me. They try and create a positive atmosphere and keep the cost
down. I've also met so many other teachers and dancers from Egypt
as well as foreign dancers.
would like to tell Americans to take classes from Egyptians when
they come to Cairo and not to just to come buy costumes. Take
classes! Take some classes with Egyptian dancers or foreigners
dancing in Egypt who have picked up the style. My favorite dancer
now is Lucy; she is a dancer’s dancer. I like
too. I have heard she is a good teacher, but I have not taken
classes with her. I studied Egyptian folkloric dance with Shalaby;
it was a Saidi class, and he was great! I have taken choreographies
from Aida Noor. She choreographed my new opening
number for my show. Half of my dance is choreographed and half
is improvisation. When I take a choreography I will record a song
with my band, which is just the way I want it, and the choreographer
will use that music. Choreographies are more expensive because
they are a finished piece, but you can pay for technique by the
hour. The choreographer teaches the finished work. I usually do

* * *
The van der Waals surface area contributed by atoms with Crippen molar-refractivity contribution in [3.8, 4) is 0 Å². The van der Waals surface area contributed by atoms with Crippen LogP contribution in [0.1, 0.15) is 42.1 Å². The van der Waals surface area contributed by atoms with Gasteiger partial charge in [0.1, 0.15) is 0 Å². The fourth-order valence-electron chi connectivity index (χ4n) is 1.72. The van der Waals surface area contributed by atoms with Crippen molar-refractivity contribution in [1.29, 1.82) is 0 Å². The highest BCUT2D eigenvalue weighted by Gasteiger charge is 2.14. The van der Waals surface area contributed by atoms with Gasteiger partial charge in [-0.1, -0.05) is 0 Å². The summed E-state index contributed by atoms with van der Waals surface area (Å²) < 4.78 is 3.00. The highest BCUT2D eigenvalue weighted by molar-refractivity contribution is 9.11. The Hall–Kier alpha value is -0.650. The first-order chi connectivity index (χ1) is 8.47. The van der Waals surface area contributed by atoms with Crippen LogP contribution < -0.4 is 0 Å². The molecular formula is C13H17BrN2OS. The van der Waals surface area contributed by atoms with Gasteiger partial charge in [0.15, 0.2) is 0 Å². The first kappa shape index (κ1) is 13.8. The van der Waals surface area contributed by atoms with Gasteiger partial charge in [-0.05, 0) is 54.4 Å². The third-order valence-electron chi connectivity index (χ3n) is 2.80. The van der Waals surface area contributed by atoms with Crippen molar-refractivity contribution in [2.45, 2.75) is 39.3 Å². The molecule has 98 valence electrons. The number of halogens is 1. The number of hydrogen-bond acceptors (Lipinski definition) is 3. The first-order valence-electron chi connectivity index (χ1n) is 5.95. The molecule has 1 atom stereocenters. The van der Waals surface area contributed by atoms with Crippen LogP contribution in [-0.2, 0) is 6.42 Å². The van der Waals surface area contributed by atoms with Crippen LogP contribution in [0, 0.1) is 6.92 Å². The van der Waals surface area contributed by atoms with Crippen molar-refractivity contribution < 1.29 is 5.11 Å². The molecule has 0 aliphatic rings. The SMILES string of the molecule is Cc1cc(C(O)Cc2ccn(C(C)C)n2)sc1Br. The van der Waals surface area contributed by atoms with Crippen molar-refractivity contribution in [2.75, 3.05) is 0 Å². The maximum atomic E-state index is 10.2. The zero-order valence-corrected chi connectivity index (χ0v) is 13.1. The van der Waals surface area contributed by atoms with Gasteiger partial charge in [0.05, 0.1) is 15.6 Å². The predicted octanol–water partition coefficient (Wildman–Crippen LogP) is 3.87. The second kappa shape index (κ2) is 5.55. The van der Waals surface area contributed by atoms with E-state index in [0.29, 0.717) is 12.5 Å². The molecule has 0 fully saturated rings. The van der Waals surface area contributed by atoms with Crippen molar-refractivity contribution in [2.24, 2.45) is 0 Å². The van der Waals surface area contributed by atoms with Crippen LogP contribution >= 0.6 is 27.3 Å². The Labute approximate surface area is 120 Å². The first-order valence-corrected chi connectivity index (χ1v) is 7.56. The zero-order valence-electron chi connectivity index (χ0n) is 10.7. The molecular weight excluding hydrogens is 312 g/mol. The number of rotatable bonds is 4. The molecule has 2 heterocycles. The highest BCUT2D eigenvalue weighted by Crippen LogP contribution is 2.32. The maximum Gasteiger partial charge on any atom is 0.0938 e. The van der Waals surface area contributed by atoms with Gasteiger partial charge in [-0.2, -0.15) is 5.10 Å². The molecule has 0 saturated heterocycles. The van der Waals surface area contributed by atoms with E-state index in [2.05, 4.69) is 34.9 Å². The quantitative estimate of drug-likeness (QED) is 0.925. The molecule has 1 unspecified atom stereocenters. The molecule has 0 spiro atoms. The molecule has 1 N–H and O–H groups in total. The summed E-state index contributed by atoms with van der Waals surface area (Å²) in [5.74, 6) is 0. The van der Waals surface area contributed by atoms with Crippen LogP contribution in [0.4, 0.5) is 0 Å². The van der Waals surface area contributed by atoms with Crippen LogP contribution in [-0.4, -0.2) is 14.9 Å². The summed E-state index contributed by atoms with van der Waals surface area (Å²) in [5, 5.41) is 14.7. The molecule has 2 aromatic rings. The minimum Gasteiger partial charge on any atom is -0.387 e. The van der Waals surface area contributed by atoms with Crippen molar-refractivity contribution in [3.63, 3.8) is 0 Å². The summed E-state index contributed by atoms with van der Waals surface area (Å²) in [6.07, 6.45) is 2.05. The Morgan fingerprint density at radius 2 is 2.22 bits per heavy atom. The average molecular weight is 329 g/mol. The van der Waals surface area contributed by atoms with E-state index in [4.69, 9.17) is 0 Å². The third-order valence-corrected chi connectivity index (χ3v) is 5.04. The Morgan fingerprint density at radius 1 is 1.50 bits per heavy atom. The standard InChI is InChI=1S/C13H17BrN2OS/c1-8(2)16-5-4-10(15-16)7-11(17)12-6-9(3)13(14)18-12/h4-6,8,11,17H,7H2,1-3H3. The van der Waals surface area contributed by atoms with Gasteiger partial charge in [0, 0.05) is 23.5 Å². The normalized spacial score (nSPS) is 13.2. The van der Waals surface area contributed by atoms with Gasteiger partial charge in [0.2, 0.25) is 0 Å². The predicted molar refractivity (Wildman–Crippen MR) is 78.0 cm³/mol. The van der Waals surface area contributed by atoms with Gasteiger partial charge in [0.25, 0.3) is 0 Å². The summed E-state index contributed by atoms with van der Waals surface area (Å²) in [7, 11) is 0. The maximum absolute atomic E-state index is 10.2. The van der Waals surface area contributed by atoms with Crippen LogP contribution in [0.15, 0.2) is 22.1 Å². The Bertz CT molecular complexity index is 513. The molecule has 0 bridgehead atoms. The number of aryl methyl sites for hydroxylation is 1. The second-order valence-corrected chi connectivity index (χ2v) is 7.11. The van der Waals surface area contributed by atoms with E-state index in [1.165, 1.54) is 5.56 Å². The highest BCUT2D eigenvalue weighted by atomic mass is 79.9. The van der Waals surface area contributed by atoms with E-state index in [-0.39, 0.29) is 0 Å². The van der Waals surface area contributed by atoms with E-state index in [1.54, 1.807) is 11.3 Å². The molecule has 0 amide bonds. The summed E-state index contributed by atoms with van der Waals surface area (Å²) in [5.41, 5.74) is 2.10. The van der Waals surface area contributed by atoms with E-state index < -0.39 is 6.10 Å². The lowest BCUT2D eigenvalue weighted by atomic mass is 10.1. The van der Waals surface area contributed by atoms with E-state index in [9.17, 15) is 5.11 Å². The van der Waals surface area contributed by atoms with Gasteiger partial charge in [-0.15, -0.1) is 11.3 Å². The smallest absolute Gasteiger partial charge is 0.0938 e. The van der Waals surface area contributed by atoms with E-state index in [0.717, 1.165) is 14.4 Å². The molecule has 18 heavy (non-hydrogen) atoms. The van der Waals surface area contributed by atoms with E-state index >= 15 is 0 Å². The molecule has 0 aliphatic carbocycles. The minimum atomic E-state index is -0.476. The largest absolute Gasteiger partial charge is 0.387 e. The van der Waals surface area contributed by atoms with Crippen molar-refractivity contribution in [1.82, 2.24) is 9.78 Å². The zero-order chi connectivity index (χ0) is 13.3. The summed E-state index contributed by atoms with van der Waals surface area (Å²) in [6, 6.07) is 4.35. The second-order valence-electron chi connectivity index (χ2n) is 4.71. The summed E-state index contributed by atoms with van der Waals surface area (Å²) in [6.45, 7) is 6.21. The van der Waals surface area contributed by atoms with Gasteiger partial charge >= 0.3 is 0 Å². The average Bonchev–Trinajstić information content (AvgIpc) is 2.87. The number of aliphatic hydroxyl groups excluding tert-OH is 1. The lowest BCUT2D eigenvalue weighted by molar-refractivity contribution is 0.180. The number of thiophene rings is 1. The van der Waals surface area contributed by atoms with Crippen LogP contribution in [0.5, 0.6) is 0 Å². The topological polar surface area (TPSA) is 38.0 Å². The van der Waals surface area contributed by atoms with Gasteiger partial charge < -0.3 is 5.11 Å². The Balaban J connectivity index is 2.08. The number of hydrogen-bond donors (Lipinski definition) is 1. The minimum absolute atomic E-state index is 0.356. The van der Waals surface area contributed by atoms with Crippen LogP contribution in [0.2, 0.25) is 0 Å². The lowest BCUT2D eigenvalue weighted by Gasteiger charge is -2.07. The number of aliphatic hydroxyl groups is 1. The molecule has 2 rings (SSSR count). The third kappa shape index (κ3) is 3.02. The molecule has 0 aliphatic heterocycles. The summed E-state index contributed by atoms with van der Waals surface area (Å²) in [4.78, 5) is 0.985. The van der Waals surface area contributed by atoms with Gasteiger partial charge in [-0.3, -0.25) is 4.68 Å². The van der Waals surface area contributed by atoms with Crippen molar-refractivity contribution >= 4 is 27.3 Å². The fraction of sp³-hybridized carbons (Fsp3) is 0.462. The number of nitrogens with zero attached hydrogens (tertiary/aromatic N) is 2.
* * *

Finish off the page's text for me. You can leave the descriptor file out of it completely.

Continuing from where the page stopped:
not need to video it or write it down; I can dance my choreography
that night on stage and it evolves in front of the audience.
Dancing in Cairo is a long-term investment. Three years is a realistic
expectation, if you want to make a name for yourself. You could
do a smaller venue and not make such a time or money investment.
Sharm el-Shek has gigs where you can dance to a CD or a small
band and make a little bit of money and then go home having danced
in Egypt and not having to deal with the nightmare of getting
a licence and work visa.
have a dream, and dancing as a foreigner in Egypt is possible.
It is a huge commitment, and it is not easy. If I had known how
hard it was, I am not sure I would have done it—but now I am glad
that I did. The first years were very hard for me—even having
walked into the opportunities as I did. With modeling and acting,